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Music graduate recreates musical instruments in ancient China

You may be familiar with a Chinese musical instrument called erhu, but maybe not the lesser known ones, such as the Hujia. These instruments are gradually dying out due to a lack of attention and preservation. But now, a young man in northeast China’s Shenyang city, Liaoning province, is hoping to change that.

Liu Da, a graduate major in piano from Tchaikovsky Music Academy in Ukraine.

But rather than a pianist, Liu is now more like a carpenter for most of the day. And it’s all for one thing: to recreate the musical instruments of ancient China.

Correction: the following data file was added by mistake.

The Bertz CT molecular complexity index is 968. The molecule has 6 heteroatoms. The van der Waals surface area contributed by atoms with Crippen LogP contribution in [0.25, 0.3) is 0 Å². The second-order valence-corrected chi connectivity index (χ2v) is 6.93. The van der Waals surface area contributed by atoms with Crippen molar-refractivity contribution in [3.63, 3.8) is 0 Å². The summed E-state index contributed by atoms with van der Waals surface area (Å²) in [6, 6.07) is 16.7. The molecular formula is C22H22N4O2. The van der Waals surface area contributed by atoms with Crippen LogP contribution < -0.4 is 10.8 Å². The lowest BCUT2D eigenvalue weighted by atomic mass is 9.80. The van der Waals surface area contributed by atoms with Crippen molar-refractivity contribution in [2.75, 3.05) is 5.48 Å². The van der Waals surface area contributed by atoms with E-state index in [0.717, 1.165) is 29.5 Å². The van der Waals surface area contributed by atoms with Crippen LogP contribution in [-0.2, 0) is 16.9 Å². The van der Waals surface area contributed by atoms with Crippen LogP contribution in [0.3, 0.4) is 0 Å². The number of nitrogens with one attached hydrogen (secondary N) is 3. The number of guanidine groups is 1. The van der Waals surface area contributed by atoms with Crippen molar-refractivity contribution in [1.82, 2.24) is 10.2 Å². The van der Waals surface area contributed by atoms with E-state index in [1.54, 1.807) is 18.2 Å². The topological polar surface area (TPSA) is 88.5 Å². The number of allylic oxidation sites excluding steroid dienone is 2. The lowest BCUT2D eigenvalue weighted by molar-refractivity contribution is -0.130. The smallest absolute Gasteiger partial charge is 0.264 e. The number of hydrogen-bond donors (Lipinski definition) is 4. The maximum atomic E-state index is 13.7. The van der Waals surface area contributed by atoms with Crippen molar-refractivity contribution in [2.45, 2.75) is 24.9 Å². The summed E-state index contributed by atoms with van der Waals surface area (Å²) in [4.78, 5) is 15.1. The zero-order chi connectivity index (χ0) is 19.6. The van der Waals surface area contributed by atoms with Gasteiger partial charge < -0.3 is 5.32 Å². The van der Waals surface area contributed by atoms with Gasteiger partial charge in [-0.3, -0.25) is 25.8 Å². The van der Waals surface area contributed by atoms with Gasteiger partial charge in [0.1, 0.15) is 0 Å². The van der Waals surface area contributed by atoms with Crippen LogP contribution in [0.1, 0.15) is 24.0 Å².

“In Ukraine, during major festivals, the artists from around the world would suit up in their own traditional clothes and use their own musical instruments. So I want to present our culture, our music as well, from where I’m from,” Liu said.

It usually takes between six to eight months to craft one ancient instrument.

Liu has even learned the Manchu and Mongolian language, so he could consult historic files to make accurate designs.

During the last two years, he has replicated 23 different kinds of musical instruments from ancient China, some dating back over thousands of years.

“This musical instrument is called a Hujia, a reed pipe. It dates back to 3,000 BC. It’s very old and it has a very interesting history,” Liu said.

Liu’s next plan is to form a band with these 23 instruments to get an authentic flavor for ancient music.